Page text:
The pytochemical studies led to the isolation and characterization of known compounds but reported first from P. staudtii.

Table 1: Phytotoxicity against Lemna minor L. of P. staudtii leaf extract
Image for - Phytotoxic and Chemical Investigations of a Nigerian Medicinal Plant

Compound 1
Colourless needles from methanol
HR-EI-MS m/z: 456.3610 (calcd. for C30H48O3, 456.3603)
[α] D25: + 78.9oC (c = 0.07, CHCl3)
IR (KBr) υmax cm-1; 3400 - 2640, 1700, 1660 and 820.
% Yield : 2 mg
1H NMR (CDCl3, 300 MHz): 5.24 (1H, t, J = 3.45 Hz, H-12), 3.60 (1H, dd, J = 4.1, 9.9 Hz, H -3), 1.12, 1.03, 0.98, 0.97, 0.91, 0.90 and 0.98 (3H, each, s, Me).
13C NMR (CDCl3, 300 MHz): 183.4 (s, C-28), 143.4 (s, C-13), 122.7 (d, C-12), 79.4 (s, C-3), 55.2 (d, C-5), 47.6 (d, C-9), 46.5 (s, C-17), 4.9 (t, C-19), 41.6 (s, C-14), 41.0 (d, C-18), 39.1 (s, C-8), 38.7 (s, C-4), 38.4 (t, C-1), 37.1 (s, C-10), 33.8 (t, C-21), 33.0 (q, C-29), 32.6 (t, C-7), 32.4 (t, C-22), 30.6 (s, C-20), 28.1 ( q, C-23), 27.7 (t, C-15), 27.2 (t, C-2), 25.9 (q, C-27), 23.5 (q, C-30), 23.4 (t, C-11), 23.4 (t, C-16), 18.3 (t, -6), 17.1 (q, C-26), 15.6 (q, C-24) and 15.3 (q, C-25).
EIMS m/z ( 456 [M]+ (4) , 248 ( 98), 203 (60), 133 (53).

Compound 1 was obtained as colourless needles from the chloroform soluble fraction of the methanolic extract of this plant. It gave a positive reaction to triterpene. The HREIMS showed the molecular ion peak at m/z 456.3610, corresponding to molecular formula C30H48O3 (calcd. for C30H48O3, 456.3603). Apart from the molecular ion peak, the EIMS showed other prominent fragment ions at m/z 248, 203, 133 which were characteristic of Δ12-amyrin skeleton. The fragmentation pattern is clearly shown in Fig. 1.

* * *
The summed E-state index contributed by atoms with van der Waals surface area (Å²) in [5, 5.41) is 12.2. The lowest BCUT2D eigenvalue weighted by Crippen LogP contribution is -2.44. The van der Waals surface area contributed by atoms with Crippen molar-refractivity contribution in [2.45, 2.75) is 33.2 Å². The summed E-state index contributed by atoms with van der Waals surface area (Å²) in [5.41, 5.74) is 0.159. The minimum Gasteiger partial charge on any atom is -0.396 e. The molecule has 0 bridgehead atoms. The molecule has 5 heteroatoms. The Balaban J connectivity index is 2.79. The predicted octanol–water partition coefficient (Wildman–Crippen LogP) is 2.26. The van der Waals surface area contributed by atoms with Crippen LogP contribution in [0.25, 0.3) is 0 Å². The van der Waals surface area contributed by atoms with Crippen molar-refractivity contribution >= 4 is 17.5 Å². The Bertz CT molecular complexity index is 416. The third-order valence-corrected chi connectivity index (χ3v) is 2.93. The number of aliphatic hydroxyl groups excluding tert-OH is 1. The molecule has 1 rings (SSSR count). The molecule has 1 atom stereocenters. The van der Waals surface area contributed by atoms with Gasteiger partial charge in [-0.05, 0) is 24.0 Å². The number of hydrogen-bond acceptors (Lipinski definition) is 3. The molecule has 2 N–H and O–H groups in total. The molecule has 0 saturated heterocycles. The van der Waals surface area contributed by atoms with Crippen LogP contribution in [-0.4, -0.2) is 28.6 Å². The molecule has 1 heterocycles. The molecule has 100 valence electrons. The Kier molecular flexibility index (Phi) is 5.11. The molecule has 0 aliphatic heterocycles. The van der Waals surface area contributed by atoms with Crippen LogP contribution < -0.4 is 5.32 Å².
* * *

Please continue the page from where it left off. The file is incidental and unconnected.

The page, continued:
The IR showed absorption bands for hydroxyl groups (3400-2640 cm−1), carbonyl of the carboxyl group (1700 cm−1) and trisubstituted double bond (1600 and 820 cm−1). The 1H NMR spectrum of the compound showed signals for seven methyls singlets at 0.89, 0.90, 0.91, 0.97, 0.98 and 112. The tertiary nature of these methyls was evident from their sharp singlets in the 1H NMR. The 1H NMR spectrum also showed the presence of an olifinic proton resonating at δ 5.24 (1H, t, J = 3.4 Hz) corresponding to H-12. while the proton germinal to the hydroxyl group was observed at δ 3.60 (dd, J = 4.1, 9.9 Hz). The 13C NMR assignments of various carbon atoms were substantiated by DEPT experiments, which revealed the presence of seven methyl, ten methylene, five methane and seven quaternary carbon atoms. The physical and spectral data of the compound was in complete agreement to the reported data in literature. The compound was identified as 3β-hydroxyolean-12-28-oic acid known as oleanolic acid.